If A Fool Would Persist

It was the beginning and as Robert Blake wrote, “If the fool would persist in his folly he would become wise.”

I am deeply suspicious of those who profess to know themselves in a way that is intensely confident and assured. Colin Wilson suggests that the “self-surmounter”can never put up with the man who has ceased to be dissatisfied with himself. It strikes me that they are operating from perceived illusions of their belief in self. Perhaps it is more that they have not become insightful enough to be aware of their looming self doubt or that they are too attached to “self” to see beyond it. It seems to be a never ending task to shift what we have accumulated of our personality that is in the way of knowing “self”. We humans seem to have an incredible ability in our conditioned way of seeing, to ignore, deny and avoid painful truths about ourselves. To search for truth is too much for the denier.

And thenvthere is the problem of self expression as St. Augustine has writtne ‘I came to know where I was [as a child], and tried to express my wants to those who could gratify them, yet could not, for my wants were inside me, and they wen outside’ (Conassions, Bk. I, VI. Italics mine.)

I have become aware of the limitations of the conditioned self. It is what I doubt. In some ways my later life has been about the refining of a “gentle will” that is focused on revealing what has interfered with openness and receptivity to revelations of self knowing that are authentic.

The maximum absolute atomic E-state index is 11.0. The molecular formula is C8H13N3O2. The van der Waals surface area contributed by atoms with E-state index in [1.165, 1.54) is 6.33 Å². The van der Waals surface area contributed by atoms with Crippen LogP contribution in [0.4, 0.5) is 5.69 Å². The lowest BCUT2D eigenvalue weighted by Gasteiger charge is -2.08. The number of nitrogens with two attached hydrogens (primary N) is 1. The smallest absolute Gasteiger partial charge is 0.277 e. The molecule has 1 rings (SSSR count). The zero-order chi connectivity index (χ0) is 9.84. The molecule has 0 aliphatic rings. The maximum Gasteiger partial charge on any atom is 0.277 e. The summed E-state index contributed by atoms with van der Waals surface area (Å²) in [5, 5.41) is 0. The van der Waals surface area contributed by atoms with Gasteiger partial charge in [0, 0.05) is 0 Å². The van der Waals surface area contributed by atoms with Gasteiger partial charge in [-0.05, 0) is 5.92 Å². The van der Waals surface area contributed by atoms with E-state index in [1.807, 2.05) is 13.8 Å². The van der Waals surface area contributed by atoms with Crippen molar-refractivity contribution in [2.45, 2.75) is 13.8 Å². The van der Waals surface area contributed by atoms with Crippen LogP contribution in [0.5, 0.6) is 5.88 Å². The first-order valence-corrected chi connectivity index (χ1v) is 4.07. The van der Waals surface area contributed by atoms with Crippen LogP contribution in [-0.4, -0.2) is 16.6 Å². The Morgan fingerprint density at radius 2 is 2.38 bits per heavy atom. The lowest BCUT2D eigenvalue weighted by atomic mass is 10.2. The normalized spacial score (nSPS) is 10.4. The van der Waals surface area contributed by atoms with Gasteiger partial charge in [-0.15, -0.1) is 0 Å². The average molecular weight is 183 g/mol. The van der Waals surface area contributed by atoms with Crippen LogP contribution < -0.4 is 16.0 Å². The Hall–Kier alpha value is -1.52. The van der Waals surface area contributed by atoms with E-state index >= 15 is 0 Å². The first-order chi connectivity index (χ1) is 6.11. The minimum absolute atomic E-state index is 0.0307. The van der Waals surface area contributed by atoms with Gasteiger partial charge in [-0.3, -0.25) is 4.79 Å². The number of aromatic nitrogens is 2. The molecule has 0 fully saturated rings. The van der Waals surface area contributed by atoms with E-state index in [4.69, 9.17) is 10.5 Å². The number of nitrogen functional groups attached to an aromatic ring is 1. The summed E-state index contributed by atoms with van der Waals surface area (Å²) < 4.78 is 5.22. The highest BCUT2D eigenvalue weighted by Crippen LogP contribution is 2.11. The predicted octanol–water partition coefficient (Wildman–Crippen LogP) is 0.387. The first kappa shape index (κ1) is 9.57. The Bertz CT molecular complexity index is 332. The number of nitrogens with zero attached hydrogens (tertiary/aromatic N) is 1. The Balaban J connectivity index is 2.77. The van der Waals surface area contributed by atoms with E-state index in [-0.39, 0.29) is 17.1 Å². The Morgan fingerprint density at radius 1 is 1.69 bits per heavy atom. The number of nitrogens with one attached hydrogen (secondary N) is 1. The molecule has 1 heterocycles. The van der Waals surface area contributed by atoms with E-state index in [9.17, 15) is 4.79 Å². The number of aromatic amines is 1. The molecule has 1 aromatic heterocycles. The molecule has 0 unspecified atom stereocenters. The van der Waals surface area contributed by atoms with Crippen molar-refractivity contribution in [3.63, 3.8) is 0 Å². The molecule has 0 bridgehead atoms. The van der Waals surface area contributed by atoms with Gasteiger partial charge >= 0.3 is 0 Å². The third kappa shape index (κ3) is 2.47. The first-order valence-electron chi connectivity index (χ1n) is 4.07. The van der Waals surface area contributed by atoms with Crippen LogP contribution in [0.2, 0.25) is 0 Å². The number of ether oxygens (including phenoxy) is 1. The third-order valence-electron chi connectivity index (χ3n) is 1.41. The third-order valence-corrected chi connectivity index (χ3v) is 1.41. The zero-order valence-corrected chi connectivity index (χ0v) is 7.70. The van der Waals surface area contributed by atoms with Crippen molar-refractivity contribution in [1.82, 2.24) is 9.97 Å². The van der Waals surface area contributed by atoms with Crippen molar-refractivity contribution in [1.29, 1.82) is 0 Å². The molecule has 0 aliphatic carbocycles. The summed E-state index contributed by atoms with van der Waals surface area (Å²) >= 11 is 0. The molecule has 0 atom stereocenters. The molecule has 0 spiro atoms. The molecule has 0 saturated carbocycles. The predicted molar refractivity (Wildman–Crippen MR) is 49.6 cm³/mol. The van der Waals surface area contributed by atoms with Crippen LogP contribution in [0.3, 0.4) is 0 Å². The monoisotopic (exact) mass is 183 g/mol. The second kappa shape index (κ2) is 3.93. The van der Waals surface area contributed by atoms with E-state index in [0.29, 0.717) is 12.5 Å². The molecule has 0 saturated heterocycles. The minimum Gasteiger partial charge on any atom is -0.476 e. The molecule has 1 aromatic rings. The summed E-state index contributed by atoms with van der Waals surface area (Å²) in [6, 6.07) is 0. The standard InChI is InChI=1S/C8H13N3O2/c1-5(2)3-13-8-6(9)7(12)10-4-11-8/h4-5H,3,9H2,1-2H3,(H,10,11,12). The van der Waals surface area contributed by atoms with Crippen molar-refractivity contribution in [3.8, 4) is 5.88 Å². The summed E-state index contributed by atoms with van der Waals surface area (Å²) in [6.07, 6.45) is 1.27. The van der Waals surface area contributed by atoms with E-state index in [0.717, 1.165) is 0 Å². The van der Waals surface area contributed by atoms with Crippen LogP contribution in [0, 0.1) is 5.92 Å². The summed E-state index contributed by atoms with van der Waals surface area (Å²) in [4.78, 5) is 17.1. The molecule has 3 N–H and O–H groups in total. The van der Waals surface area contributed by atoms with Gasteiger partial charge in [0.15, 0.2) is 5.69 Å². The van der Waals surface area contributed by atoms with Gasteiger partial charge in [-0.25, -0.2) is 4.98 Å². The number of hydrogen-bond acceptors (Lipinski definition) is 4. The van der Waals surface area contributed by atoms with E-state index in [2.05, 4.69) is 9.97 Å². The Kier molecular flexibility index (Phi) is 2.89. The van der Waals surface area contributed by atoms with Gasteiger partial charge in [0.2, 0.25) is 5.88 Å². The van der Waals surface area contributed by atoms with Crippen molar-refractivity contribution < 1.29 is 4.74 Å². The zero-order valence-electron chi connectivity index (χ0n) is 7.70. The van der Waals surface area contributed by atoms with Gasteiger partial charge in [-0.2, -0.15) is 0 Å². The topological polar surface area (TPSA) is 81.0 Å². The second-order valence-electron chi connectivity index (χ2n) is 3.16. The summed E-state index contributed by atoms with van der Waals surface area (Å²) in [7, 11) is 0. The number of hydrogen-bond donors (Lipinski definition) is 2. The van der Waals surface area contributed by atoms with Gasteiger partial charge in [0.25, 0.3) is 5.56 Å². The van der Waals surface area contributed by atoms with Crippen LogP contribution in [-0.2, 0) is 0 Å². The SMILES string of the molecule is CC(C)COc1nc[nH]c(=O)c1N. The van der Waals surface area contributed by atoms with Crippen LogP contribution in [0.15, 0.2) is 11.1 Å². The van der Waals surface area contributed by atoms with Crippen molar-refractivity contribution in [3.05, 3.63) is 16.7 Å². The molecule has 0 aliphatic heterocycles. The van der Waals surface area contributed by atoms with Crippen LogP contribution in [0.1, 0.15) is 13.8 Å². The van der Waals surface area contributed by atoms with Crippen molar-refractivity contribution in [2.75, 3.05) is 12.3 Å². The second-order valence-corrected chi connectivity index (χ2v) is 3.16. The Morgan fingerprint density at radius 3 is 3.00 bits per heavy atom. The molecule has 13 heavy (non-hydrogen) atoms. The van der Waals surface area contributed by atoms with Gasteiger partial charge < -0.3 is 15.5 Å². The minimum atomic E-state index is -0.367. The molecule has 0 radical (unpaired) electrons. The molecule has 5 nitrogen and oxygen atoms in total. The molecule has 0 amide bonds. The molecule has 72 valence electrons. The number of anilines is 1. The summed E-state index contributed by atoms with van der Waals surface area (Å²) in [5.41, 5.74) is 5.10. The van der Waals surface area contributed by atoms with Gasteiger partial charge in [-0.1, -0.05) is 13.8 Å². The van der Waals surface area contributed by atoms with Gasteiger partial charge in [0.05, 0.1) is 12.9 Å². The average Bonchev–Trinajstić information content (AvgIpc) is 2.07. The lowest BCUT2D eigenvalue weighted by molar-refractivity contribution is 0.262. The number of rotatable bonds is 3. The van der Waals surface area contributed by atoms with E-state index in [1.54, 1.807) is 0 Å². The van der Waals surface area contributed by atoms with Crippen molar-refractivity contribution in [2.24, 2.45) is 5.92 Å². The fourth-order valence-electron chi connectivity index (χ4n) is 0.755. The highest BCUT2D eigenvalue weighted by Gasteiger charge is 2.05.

It seems as well that there is something of my essence that is by its nature creative and imaginative and that when I enter openly into that, there is in turn a more satisfying sense that my attempts of expression are more authentic. At times that creative expression itself is the action that reveals something more of my self. Creativity and imagination seem to be inseparable from that experience of becoming and being authentic. With this there is an increased awareness of the mystery, of life and that which can not be known.

2 thoughts on “If A Fool Would Persist

  1. I like to think in terms of letting go of barriers to understanding or expression. Trying to understand and trying to express makes it seem as if the challenge is in the understanding or in the expression, as if they were mountains to climb, but I think it is the other way around. Understanding is hidden behind dark glasses and expression is held back by a dam. The challenge is in removing the dark glasses and dismantling the dam. To the extent that we can do this, the actual understanding or expressing is liable to effortless.


    1. That is how I see it as well, but these desires existed: to paint and to express. I refined my post a bit to be more clear. In my ignorance I didn’t understand why I could not express in an authentic way or why I was not attracted to works of art in the same way I am today. There was something in painting that did take me deeper although there was at the same time unknown limitations. There was the desire to go deeper in my being but ignorance about how to do that


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